Sto-Rox faces a $3.7 million deficit this year, which a report from the Pennsylvania Association of School Business Officials and the Pennsylvania Association of School Administrators blames in part on the tuition that Sto-Rox pays for charter school and special education students.
It made national headlines in February when teachers asked the public to donate office paper.
Sto-Rox doesn’t resent paying for services such as special education if it can’t provide them internally, Wright said, but it needs additional state funding to make up the costs.
The event was moderated by KDKA-TV (2) money and politics editor Jon Delano. Others in attendance included Senate Minority Leader Jay Costa of Forest Hills and State Rep. Dan Miller of Mt. Lebanon.
State Sen. Pam Iovino of Mt. Lebanon, and state Reps. Austin Davis of McKeesport, Sara Innamorato of Lawrenceville and Jake Wheatley of the Hill District also were invited but did not participate.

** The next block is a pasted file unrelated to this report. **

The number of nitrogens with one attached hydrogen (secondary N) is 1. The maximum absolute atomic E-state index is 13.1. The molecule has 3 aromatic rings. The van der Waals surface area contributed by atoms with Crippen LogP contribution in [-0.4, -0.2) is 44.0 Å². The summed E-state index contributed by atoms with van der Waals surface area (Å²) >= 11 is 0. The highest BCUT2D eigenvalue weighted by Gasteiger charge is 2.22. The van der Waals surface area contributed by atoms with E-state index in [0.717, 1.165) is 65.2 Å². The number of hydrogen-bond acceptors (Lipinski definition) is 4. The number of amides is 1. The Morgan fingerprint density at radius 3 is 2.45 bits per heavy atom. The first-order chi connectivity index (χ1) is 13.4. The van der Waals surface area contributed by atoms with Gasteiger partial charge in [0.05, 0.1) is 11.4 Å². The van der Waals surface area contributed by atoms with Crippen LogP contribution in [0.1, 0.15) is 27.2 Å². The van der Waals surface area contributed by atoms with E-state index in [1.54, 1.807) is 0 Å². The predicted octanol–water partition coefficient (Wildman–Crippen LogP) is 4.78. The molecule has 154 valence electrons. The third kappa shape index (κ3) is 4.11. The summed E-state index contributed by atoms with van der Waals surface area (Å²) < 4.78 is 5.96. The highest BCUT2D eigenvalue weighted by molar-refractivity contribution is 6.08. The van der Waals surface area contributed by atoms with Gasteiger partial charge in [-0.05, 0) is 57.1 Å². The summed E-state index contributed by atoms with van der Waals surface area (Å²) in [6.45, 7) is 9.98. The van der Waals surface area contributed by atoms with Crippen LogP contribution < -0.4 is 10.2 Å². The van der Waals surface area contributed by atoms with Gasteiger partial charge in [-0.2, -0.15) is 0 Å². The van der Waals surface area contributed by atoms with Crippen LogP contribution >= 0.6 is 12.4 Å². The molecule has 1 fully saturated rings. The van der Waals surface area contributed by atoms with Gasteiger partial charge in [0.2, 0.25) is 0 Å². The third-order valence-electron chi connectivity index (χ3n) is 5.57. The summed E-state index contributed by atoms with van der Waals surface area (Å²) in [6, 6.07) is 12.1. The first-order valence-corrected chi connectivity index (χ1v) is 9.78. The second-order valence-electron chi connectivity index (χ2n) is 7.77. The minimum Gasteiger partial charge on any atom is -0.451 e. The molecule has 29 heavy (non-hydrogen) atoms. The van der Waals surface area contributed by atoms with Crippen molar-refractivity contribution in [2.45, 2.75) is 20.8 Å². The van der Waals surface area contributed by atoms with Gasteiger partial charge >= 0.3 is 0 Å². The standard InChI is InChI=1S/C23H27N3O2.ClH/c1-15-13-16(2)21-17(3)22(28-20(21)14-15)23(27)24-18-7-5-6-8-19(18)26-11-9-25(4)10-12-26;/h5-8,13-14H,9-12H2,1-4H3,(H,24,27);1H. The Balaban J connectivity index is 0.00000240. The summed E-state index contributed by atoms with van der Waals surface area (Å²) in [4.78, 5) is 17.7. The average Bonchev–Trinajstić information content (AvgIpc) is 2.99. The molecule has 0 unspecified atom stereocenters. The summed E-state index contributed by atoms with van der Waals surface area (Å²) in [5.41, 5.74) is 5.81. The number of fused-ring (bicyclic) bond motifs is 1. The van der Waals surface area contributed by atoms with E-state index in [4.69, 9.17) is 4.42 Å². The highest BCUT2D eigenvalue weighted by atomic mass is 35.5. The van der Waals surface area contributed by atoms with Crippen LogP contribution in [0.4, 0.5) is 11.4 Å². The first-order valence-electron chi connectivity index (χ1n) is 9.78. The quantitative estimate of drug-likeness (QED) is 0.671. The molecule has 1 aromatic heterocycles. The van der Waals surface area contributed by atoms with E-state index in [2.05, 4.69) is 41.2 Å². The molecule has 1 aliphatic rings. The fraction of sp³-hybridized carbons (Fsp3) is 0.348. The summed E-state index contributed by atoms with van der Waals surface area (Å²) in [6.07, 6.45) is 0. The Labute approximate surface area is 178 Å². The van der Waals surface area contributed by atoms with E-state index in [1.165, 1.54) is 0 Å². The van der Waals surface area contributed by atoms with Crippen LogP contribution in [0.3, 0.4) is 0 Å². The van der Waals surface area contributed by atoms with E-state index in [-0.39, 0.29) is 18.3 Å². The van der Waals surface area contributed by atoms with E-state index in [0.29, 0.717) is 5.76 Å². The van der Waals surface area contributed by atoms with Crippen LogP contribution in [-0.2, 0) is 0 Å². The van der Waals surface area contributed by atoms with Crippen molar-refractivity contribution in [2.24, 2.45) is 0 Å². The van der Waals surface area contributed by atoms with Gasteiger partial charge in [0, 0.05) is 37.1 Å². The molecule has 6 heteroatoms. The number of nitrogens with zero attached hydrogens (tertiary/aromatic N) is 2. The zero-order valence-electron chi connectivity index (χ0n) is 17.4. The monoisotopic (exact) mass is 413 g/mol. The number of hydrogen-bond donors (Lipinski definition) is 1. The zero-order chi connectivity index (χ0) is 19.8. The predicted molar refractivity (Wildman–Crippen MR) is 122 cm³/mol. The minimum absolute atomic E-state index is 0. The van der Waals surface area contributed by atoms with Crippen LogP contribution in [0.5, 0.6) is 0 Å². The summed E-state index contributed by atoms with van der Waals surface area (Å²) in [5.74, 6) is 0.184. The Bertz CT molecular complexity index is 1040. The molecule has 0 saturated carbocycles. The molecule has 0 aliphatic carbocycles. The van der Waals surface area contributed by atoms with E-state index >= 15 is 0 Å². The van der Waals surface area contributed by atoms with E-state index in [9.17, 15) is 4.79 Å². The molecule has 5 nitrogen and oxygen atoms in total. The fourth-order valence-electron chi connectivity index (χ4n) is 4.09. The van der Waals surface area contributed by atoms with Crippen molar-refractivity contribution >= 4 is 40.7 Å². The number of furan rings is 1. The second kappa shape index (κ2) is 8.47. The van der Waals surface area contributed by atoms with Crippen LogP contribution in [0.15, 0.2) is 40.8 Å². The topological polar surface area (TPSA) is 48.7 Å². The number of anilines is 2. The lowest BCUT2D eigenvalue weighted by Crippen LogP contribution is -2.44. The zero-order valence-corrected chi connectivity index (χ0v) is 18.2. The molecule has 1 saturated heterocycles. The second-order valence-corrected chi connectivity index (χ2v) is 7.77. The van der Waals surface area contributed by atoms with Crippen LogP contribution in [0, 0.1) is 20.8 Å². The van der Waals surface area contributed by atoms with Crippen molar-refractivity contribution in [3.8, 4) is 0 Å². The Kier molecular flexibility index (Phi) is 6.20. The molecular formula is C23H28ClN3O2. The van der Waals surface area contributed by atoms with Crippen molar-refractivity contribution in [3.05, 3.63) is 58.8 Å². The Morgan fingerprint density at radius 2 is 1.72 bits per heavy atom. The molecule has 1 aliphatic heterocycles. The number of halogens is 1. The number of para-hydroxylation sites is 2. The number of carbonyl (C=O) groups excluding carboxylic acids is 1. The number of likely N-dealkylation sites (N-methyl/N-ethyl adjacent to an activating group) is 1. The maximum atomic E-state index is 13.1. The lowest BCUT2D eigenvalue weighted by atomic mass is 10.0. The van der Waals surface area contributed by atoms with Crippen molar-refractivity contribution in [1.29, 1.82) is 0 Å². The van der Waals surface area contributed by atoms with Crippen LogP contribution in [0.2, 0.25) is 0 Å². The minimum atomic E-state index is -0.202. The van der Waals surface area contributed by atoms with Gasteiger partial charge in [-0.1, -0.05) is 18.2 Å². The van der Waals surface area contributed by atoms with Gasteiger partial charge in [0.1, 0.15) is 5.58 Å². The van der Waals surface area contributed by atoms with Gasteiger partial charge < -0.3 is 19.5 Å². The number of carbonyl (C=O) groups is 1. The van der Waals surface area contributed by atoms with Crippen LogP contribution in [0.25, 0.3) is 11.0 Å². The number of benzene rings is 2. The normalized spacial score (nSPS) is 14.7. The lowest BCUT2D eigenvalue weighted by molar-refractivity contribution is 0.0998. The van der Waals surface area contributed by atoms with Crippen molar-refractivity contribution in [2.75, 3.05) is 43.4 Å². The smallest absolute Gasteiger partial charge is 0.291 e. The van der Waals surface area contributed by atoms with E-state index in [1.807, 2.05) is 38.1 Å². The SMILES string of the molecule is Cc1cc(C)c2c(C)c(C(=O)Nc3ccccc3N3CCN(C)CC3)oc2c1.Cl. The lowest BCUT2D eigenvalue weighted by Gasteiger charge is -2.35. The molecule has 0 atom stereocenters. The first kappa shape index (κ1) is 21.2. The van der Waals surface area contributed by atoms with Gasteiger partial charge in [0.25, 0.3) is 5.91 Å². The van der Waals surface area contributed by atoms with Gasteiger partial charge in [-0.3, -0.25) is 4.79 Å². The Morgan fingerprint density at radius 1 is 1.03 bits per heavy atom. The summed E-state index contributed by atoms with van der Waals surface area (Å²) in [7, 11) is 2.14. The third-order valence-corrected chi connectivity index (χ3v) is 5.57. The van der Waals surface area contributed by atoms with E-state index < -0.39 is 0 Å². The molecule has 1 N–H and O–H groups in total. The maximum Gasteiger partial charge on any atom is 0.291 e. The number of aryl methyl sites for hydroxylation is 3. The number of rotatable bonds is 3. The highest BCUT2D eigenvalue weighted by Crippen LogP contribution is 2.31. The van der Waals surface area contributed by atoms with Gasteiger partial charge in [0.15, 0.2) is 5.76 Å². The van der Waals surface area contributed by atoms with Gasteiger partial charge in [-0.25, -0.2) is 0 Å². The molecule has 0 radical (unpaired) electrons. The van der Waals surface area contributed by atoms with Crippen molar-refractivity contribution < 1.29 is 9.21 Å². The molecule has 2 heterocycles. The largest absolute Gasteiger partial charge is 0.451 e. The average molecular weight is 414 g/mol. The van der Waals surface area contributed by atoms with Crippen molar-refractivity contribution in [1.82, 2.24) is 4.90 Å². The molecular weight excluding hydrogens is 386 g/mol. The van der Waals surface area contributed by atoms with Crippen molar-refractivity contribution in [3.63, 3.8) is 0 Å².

Plum Borough School Director Amy Wetmore told Miller that she attended a meeting he hosted to discuss disability and mental health issues in schools.
She said Miller’s proposal to add additional social workers and child psychologists “gave me pause ... because it didn’t address funding issues that may burden school districts already struggling to stay afloat.”
But Brewster said that in light of the many school shootings across the U.S., mental health issues need to be addressed. “I think if we deal with the core cause, we can catch some of these unfortunate horrific events sooner,” Brewster said. “I feel every district should have a psychiatrist, psychologist or counselor on site.”